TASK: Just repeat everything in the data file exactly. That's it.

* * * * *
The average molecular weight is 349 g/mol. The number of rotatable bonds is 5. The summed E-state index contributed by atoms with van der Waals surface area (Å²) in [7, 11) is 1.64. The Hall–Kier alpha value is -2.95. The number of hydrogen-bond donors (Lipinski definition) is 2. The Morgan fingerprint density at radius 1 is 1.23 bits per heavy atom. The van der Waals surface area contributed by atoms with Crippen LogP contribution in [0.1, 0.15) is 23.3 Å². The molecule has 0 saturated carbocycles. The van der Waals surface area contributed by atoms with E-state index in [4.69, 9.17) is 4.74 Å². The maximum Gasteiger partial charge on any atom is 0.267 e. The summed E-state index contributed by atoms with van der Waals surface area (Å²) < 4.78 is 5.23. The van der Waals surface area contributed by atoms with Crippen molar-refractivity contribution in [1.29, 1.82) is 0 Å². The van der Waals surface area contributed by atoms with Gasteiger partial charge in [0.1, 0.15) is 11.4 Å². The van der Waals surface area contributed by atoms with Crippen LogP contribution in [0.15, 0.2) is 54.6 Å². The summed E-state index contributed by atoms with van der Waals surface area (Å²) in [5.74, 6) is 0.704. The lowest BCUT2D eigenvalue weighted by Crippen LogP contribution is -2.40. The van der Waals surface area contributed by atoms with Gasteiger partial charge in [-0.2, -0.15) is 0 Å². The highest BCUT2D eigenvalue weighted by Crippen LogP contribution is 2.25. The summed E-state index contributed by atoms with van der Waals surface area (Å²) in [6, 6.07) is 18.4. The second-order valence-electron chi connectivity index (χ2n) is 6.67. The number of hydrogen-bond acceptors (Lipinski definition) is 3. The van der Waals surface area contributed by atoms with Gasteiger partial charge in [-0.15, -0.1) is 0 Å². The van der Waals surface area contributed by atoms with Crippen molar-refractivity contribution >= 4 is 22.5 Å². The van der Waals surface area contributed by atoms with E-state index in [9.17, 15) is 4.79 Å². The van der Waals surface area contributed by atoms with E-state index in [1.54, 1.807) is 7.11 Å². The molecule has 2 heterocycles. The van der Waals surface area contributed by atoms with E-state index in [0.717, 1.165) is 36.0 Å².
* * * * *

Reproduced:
The average molecular weight is 349 g/mol. The number of rotatable bonds is 5. The summed E-state index contributed by atoms with van der Waals surface area (Å²) in [7, 11) is 1.64. The Hall–Kier alpha value is -2.95. The number of hydrogen-bond donors (Lipinski definition) is 2. The Morgan fingerprint density at radius 1 is 1.23 bits per heavy atom. The van der Waals surface area contributed by atoms with Crippen LogP contribution in [0.1, 0.15) is 23.3 Å². The molecule has 0 saturated carbocycles. The van der Waals surface area contributed by atoms with E-state index in [4.69, 9.17) is 4.74 Å². The maximum Gasteiger partial charge on any atom is 0.267 e. The summed E-state index contributed by atoms with van der Waals surface area (Å²) < 4.78 is 5.23. The van der Waals surface area contributed by atoms with Crippen molar-refractivity contribution in [1.29, 1.82) is 0 Å². The van der Waals surface area contributed by atoms with Gasteiger partial charge in [0.1, 0.15) is 11.4 Å². The van der Waals surface area contributed by atoms with Crippen LogP contribution in [0.15, 0.2) is 54.6 Å². The summed E-state index contributed by atoms with van der Waals surface area (Å²) in [5.74, 6) is 0.704. The lowest BCUT2D eigenvalue weighted by Crippen LogP contribution is -2.40. The van der Waals surface area contributed by atoms with Gasteiger partial charge in [-0.2, -0.15) is 0 Å². The highest BCUT2D eigenvalue weighted by Crippen LogP contribution is 2.25. The summed E-state index contributed by atoms with van der Waals surface area (Å²) in [6, 6.07) is 18.4. The second-order valence-electron chi connectivity index (χ2n) is 6.67. The number of hydrogen-bond acceptors (Lipinski definition) is 3. The van der Waals surface area contributed by atoms with Gasteiger partial charge in [-0.15, -0.1) is 0 Å². The van der Waals surface area contributed by atoms with Crippen molar-refractivity contribution >= 4 is 22.5 Å². The van der Waals surface area contributed by atoms with E-state index in [9.17, 15) is 4.79 Å². The van der Waals surface area contributed by atoms with E-state index in [1.54, 1.807) is 7.11 Å². The molecule has 2 heterocycles. The van der Waals surface area contributed by atoms with E-state index in [0.717, 1.165) is 36.0 Å².